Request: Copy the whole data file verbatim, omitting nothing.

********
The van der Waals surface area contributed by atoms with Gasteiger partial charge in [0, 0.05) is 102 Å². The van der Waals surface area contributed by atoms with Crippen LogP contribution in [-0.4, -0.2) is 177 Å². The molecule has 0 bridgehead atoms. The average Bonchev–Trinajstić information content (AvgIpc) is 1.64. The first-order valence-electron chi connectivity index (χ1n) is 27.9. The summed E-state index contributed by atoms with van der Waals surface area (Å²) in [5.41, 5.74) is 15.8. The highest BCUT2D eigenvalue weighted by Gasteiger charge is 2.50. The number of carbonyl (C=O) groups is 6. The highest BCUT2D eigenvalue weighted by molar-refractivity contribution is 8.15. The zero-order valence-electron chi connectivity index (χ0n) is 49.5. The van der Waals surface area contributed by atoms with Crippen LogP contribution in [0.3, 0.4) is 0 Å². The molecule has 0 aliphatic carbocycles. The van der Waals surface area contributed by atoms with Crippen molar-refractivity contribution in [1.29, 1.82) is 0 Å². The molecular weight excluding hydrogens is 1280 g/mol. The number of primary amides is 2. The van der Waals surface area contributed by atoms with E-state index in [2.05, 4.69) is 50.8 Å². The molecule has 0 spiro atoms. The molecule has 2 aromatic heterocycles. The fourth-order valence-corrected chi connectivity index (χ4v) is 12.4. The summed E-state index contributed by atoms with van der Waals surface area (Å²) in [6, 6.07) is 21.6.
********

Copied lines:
The van der Waals surface area contributed by atoms with Gasteiger partial charge in [0, 0.05) is 102 Å². The van der Waals surface area contributed by atoms with Crippen LogP contribution in [-0.4, -0.2) is 177 Å². The molecule has 0 bridgehead atoms. The average Bonchev–Trinajstić information content (AvgIpc) is 1.64. The first-order valence-electron chi connectivity index (χ1n) is 27.9. The summed E-state index contributed by atoms with van der Waals surface area (Å²) in [5.41, 5.74) is 15.8. The highest BCUT2D eigenvalue weighted by Gasteiger charge is 2.50. The number of carbonyl (C=O) groups is 6. The highest BCUT2D eigenvalue weighted by molar-refractivity contribution is 8.15. The zero-order valence-electron chi connectivity index (χ0n) is 49.5. The van der Waals surface area contributed by atoms with Crippen LogP contribution in [0.3, 0.4) is 0 Å². The molecule has 0 aliphatic carbocycles. The van der Waals surface area contributed by atoms with Crippen molar-refractivity contribution in [1.29, 1.82) is 0 Å². The molecular weight excluding hydrogens is 1280 g/mol. The number of primary amides is 2. The van der Waals surface area contributed by atoms with E-state index in [2.05, 4.69) is 50.8 Å². The molecule has 0 spiro atoms. The molecule has 2 aromatic heterocycles. The fourth-order valence-corrected chi connectivity index (χ4v) is 12.4. The summed E-state index contributed by atoms with van der Waals surface area (Å²) in [6, 6.07) is 21.6.